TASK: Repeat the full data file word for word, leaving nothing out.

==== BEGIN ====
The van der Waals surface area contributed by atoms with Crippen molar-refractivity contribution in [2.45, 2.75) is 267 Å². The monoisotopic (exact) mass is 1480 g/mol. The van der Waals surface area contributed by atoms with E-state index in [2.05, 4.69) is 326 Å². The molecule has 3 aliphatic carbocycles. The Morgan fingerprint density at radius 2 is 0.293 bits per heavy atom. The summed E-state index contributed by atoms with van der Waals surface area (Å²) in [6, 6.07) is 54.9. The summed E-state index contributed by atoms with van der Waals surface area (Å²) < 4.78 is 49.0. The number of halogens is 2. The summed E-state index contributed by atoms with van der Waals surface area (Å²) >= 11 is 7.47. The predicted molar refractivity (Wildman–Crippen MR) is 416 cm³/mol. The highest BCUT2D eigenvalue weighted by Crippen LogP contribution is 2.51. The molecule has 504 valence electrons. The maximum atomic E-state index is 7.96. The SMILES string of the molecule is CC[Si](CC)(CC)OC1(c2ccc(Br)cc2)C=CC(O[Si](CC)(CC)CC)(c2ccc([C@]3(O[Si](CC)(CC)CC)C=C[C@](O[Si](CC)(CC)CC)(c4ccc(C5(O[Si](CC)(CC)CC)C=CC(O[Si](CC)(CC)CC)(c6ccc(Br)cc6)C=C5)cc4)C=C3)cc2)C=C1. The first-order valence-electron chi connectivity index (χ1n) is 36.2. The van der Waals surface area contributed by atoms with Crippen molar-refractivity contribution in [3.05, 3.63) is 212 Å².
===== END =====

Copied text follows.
The van der Waals surface area contributed by atoms with Crippen molar-refractivity contribution in [2.45, 2.75) is 267 Å². The monoisotopic (exact) mass is 1480 g/mol. The van der Waals surface area contributed by atoms with E-state index in [2.05, 4.69) is 326 Å². The molecule has 3 aliphatic carbocycles. The Morgan fingerprint density at radius 2 is 0.293 bits per heavy atom. The summed E-state index contributed by atoms with van der Waals surface area (Å²) in [6, 6.07) is 54.9. The summed E-state index contributed by atoms with van der Waals surface area (Å²) < 4.78 is 49.0. The number of halogens is 2. The summed E-state index contributed by atoms with van der Waals surface area (Å²) >= 11 is 7.47. The predicted molar refractivity (Wildman–Crippen MR) is 416 cm³/mol. The highest BCUT2D eigenvalue weighted by Crippen LogP contribution is 2.51. The molecule has 504 valence electrons. The maximum atomic E-state index is 7.96. The SMILES string of the molecule is CC[Si](CC)(CC)OC1(c2ccc(Br)cc2)C=CC(O[Si](CC)(CC)CC)(c2ccc([C@]3(O[Si](CC)(CC)CC)C=C[C@](O[Si](CC)(CC)CC)(c4ccc(C5(O[Si](CC)(CC)CC)C=CC(O[Si](CC)(CC)CC)(c6ccc(Br)cc6)C=C5)cc4)C=C3)cc2)C=C1. The first-order valence-electron chi connectivity index (χ1n) is 36.2. The van der Waals surface area contributed by atoms with Crippen molar-refractivity contribution in [3.05, 3.63) is 212 Å².